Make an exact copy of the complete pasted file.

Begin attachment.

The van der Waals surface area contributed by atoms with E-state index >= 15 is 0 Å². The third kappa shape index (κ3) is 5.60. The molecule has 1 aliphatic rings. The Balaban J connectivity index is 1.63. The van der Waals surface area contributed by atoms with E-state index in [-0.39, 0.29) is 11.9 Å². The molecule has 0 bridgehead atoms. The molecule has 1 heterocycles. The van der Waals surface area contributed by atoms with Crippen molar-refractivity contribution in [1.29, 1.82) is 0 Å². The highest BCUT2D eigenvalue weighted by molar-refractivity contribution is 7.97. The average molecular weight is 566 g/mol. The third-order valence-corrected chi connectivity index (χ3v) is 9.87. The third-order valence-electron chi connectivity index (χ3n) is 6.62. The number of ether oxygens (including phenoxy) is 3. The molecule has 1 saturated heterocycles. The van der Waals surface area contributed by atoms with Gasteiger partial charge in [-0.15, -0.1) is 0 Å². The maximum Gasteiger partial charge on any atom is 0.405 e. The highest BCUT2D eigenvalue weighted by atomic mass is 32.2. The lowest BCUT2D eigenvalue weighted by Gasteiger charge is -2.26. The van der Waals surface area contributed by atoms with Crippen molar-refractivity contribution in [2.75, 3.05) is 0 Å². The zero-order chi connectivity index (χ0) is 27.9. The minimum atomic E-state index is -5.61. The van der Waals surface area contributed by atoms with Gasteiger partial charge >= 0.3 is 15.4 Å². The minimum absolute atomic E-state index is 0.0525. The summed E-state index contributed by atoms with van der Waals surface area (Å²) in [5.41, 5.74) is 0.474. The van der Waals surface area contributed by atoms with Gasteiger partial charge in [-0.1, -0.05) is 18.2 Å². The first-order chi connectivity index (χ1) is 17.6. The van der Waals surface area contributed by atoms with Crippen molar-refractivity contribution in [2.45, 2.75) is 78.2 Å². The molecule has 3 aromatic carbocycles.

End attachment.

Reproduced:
The van der Waals surface area contributed by atoms with E-state index >= 15 is 0 Å². The third kappa shape index (κ3) is 5.60. The molecule has 1 aliphatic rings. The Balaban J connectivity index is 1.63. The van der Waals surface area contributed by atoms with E-state index in [-0.39, 0.29) is 11.9 Å². The molecule has 0 bridgehead atoms. The molecule has 1 heterocycles. The van der Waals surface area contributed by atoms with Crippen molar-refractivity contribution in [1.29, 1.82) is 0 Å². The highest BCUT2D eigenvalue weighted by molar-refractivity contribution is 7.97. The average molecular weight is 566 g/mol. The third-order valence-corrected chi connectivity index (χ3v) is 9.87. The third-order valence-electron chi connectivity index (χ3n) is 6.62. The number of ether oxygens (including phenoxy) is 3. The molecule has 1 saturated heterocycles. The van der Waals surface area contributed by atoms with Gasteiger partial charge in [-0.15, -0.1) is 0 Å². The maximum Gasteiger partial charge on any atom is 0.405 e. The highest BCUT2D eigenvalue weighted by atomic mass is 32.2. The lowest BCUT2D eigenvalue weighted by Gasteiger charge is -2.26. The van der Waals surface area contributed by atoms with Crippen molar-refractivity contribution in [2.75, 3.05) is 0 Å². The zero-order chi connectivity index (χ0) is 27.9. The minimum atomic E-state index is -5.61. The van der Waals surface area contributed by atoms with Gasteiger partial charge >= 0.3 is 15.4 Å². The minimum absolute atomic E-state index is 0.0525. The summed E-state index contributed by atoms with van der Waals surface area (Å²) in [5.41, 5.74) is 0.474. The van der Waals surface area contributed by atoms with Gasteiger partial charge in [-0.1, -0.05) is 18.2 Å². The first-order chi connectivity index (χ1) is 17.6. The van der Waals surface area contributed by atoms with Crippen molar-refractivity contribution in [2.45, 2.75) is 78.2 Å². The molecule has 3 aromatic carbocycles.